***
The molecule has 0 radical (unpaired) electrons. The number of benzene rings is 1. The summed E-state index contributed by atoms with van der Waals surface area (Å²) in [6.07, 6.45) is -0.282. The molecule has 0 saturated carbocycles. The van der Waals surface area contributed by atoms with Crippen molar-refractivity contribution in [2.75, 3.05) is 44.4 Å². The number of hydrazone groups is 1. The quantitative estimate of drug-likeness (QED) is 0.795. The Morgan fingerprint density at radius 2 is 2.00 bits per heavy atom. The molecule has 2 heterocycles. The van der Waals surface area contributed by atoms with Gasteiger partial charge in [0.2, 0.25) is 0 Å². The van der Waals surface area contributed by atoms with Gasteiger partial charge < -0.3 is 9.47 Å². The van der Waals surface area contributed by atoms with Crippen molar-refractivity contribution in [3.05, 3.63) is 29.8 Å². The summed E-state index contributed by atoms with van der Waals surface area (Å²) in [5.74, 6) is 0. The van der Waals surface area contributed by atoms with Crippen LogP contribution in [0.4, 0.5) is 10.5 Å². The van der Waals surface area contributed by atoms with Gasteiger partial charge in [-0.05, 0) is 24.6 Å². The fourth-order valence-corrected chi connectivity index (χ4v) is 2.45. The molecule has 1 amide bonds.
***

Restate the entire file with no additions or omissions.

The molecule has 0 radical (unpaired) electrons. The number of benzene rings is 1. The summed E-state index contributed by atoms with van der Waals surface area (Å²) in [6.07, 6.45) is -0.282. The molecule has 0 saturated carbocycles. The van der Waals surface area contributed by atoms with Crippen molar-refractivity contribution in [2.75, 3.05) is 44.4 Å². The number of hydrazone groups is 1. The quantitative estimate of drug-likeness (QED) is 0.795. The Morgan fingerprint density at radius 2 is 2.00 bits per heavy atom. The molecule has 2 heterocycles. The van der Waals surface area contributed by atoms with Gasteiger partial charge in [0.2, 0.25) is 0 Å². The van der Waals surface area contributed by atoms with Gasteiger partial charge < -0.3 is 9.47 Å². The van der Waals surface area contributed by atoms with Crippen molar-refractivity contribution in [3.05, 3.63) is 29.8 Å². The summed E-state index contributed by atoms with van der Waals surface area (Å²) in [5.74, 6) is 0. The van der Waals surface area contributed by atoms with Crippen LogP contribution in [0.4, 0.5) is 10.5 Å². The van der Waals surface area contributed by atoms with Gasteiger partial charge in [-0.05, 0) is 24.6 Å². The fourth-order valence-corrected chi connectivity index (χ4v) is 2.45. The molecule has 1 amide bonds.